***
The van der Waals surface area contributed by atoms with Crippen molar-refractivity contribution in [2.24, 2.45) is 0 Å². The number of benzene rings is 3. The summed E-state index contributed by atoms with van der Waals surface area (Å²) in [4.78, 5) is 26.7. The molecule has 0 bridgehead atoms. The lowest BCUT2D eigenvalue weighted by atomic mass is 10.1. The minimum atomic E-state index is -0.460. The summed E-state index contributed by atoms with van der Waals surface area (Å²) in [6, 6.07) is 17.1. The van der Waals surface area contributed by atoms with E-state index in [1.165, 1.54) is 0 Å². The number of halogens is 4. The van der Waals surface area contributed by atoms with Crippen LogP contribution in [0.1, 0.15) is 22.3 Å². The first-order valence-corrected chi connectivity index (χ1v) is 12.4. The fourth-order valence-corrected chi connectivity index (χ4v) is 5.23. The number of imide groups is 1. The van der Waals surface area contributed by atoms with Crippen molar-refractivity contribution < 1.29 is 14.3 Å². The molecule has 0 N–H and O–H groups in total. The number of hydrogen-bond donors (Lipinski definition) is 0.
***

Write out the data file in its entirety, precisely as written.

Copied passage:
The van der Waals surface area contributed by atoms with Crippen molar-refractivity contribution in [2.24, 2.45) is 0 Å². The number of benzene rings is 3. The summed E-state index contributed by atoms with van der Waals surface area (Å²) in [4.78, 5) is 26.7. The molecule has 0 bridgehead atoms. The lowest BCUT2D eigenvalue weighted by atomic mass is 10.1. The minimum atomic E-state index is -0.460. The summed E-state index contributed by atoms with van der Waals surface area (Å²) in [6, 6.07) is 17.1. The van der Waals surface area contributed by atoms with E-state index in [1.165, 1.54) is 0 Å². The number of halogens is 4. The van der Waals surface area contributed by atoms with Crippen LogP contribution in [0.1, 0.15) is 22.3 Å². The first-order valence-corrected chi connectivity index (χ1v) is 12.4. The fourth-order valence-corrected chi connectivity index (χ4v) is 5.23. The number of imide groups is 1. The van der Waals surface area contributed by atoms with Crippen molar-refractivity contribution < 1.29 is 14.3 Å². The molecule has 0 N–H and O–H groups in total. The number of hydrogen-bond donors (Lipinski definition) is 0.